Smith's Criminal Case Compendium

Smith's Criminal Case Compendium


This compendium includes significant criminal cases by the U.S. Supreme Court & N.C. appellate courts, Nov. 2008 – Present. Selected 4th Circuit cases also are included.

Jessica Smith prepared case summaries Nov. 2008-June 4, 2019; later summaries are prepared by other School staff.


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E.g., 06/17/2024
E.g., 06/17/2024

In this Vance County case, defendant appealed his convictions for attempted first-degree sexual offense with a child, statutory rape of a child, and indecent liberties with a child, arguing error in the denial of his motion to dismiss and the admission of testimony from several witnesses,...

State v. Ricks, ___ N.C. App. ___, ___ S.E.2d ___ (May. 5, 2020) rev’d in part on other grounds, ___ N.C. ___, 2021-NCSC-116 (Sep 24 2021)

The defendant was convicted in a jury trial of multiple counts of statutory rape of a child, statutory sex offense with a child, and taking indecent liberties with a child. The trial court sentenced the defendant to 300 to 420 months of imprisonment and ordered lifetime satellite-based...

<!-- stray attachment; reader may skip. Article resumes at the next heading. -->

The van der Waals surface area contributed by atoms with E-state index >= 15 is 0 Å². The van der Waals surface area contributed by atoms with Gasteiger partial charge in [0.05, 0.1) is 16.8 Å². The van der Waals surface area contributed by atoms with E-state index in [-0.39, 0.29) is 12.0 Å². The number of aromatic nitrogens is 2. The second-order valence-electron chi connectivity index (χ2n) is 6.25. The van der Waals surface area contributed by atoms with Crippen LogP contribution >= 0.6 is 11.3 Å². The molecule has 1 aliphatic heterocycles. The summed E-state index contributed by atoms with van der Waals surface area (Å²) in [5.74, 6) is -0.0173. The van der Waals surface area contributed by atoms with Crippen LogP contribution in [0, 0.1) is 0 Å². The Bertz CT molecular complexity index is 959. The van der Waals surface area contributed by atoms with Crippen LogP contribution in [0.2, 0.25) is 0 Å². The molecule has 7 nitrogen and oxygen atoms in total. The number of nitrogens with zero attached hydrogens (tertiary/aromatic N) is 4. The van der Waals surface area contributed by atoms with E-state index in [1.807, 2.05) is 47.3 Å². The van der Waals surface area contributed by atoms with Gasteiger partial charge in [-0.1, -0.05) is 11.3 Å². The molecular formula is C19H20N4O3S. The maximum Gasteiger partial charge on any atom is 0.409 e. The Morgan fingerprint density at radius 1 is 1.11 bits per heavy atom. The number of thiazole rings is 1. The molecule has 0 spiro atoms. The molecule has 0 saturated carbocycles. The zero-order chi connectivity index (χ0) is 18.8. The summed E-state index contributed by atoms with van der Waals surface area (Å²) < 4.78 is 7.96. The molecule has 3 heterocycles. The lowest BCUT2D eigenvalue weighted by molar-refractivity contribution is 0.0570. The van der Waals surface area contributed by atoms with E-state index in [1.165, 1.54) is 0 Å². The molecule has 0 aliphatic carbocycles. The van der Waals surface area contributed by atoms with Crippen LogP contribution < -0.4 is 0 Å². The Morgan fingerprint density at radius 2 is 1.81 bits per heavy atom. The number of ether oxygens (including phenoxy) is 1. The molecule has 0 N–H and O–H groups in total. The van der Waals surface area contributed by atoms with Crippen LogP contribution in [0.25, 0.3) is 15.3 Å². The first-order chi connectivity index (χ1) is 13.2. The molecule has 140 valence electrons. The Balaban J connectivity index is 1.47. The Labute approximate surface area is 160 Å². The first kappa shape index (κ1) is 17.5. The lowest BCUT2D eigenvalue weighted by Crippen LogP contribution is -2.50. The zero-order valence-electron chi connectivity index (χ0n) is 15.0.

(1) During closing statements to the jury, the prosecutor did not impermissibly comment on the defendant’s failure to take the stand. In context, the prosecutor’s statements summarized the evidence before the jury and asserted that no evidence was presented to support defense counsel’s...

In this sexual assault trial, the prosecutor’s comment during closing argument was not a comment on the defendant’s failure to testify. The prosecutor stated: “There are only two people in this courtroom as we sit here today that actually know what happened between the two people, and that’s [...

State v. Foust, 220 N.C. App. 63 (Apr. 17, 2012)

The prosecutor did not improperly refer to the defendant’s failure to testify but rather properly commented on the defendant’s failure contradict or challenge the State’s evidence.

The prosecutor did not improperly comment on the defendant’s failure to testify by pointing out to the jury in closing that the defense had not put on any mental health evidence as forecasted in its opening statement; however, the court disapproved of the prosecutor’s statement that this...

The prosecutor’s comments during closing did not constitute a reference to the defendant’s failure to testify; the comments responded to direct attacks on the State’s witnesses and pertained to the defendant’s failure to produce witnesses or exculpatory evidence.

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